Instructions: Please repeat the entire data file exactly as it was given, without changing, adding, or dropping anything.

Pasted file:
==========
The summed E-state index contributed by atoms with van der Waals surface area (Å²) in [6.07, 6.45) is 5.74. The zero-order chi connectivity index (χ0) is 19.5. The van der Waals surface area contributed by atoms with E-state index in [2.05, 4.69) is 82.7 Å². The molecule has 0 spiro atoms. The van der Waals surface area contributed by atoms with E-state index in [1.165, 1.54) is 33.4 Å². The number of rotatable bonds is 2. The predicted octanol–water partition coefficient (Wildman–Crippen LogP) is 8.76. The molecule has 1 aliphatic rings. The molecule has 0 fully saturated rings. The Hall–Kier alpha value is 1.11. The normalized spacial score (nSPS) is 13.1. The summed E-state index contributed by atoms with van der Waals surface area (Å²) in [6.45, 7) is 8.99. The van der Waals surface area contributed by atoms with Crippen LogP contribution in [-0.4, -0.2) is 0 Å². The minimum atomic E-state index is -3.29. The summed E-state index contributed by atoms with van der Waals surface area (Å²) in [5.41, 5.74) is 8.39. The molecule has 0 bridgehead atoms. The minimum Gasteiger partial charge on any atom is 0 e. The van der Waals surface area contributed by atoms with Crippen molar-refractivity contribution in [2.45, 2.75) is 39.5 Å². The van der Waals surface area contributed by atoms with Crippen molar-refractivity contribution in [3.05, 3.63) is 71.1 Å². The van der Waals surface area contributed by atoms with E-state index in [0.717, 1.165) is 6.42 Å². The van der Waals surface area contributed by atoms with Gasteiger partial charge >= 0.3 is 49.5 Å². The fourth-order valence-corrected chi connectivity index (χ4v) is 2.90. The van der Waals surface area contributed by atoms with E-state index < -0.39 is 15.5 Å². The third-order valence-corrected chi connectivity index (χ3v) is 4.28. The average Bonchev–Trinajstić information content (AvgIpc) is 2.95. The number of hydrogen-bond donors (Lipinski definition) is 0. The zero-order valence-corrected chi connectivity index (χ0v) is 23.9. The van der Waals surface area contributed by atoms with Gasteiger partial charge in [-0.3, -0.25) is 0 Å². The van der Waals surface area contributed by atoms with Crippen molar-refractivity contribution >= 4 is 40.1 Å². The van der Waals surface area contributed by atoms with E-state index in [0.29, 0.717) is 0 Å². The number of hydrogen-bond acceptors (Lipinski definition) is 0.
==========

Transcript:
The summed E-state index contributed by atoms with van der Waals surface area (Å²) in [6.07, 6.45) is 5.74. The zero-order chi connectivity index (χ0) is 19.5. The van der Waals surface area contributed by atoms with E-state index in [2.05, 4.69) is 82.7 Å². The molecule has 0 spiro atoms. The van der Waals surface area contributed by atoms with E-state index in [1.165, 1.54) is 33.4 Å². The number of rotatable bonds is 2. The predicted octanol–water partition coefficient (Wildman–Crippen LogP) is 8.76. The molecule has 1 aliphatic rings. The molecule has 0 fully saturated rings. The Hall–Kier alpha value is 1.11. The normalized spacial score (nSPS) is 13.1. The summed E-state index contributed by atoms with van der Waals surface area (Å²) in [6.45, 7) is 8.99. The van der Waals surface area contributed by atoms with Crippen LogP contribution in [-0.4, -0.2) is 0 Å². The minimum atomic E-state index is -3.29. The summed E-state index contributed by atoms with van der Waals surface area (Å²) in [5.41, 5.74) is 8.39. The molecule has 0 bridgehead atoms. The minimum Gasteiger partial charge on any atom is 0 e. The van der Waals surface area contributed by atoms with Crippen molar-refractivity contribution in [2.45, 2.75) is 39.5 Å². The van der Waals surface area contributed by atoms with Crippen molar-refractivity contribution in [3.05, 3.63) is 71.1 Å². The van der Waals surface area contributed by atoms with E-state index in [0.717, 1.165) is 6.42 Å². The van der Waals surface area contributed by atoms with Gasteiger partial charge >= 0.3 is 49.5 Å². The fourth-order valence-corrected chi connectivity index (χ4v) is 2.90. The van der Waals surface area contributed by atoms with E-state index < -0.39 is 15.5 Å². The third-order valence-corrected chi connectivity index (χ3v) is 4.28. The average Bonchev–Trinajstić information content (AvgIpc) is 2.95. The number of hydrogen-bond donors (Lipinski definition) is 0. The zero-order valence-corrected chi connectivity index (χ0v) is 23.9. The van der Waals surface area contributed by atoms with Gasteiger partial charge in [-0.3, -0.25) is 0 Å². The van der Waals surface area contributed by atoms with Crippen molar-refractivity contribution >= 4 is 40.1 Å². The van der Waals surface area contributed by atoms with E-state index in [0.29, 0.717) is 0 Å². The number of hydrogen-bond acceptors (Lipinski definition) is 0.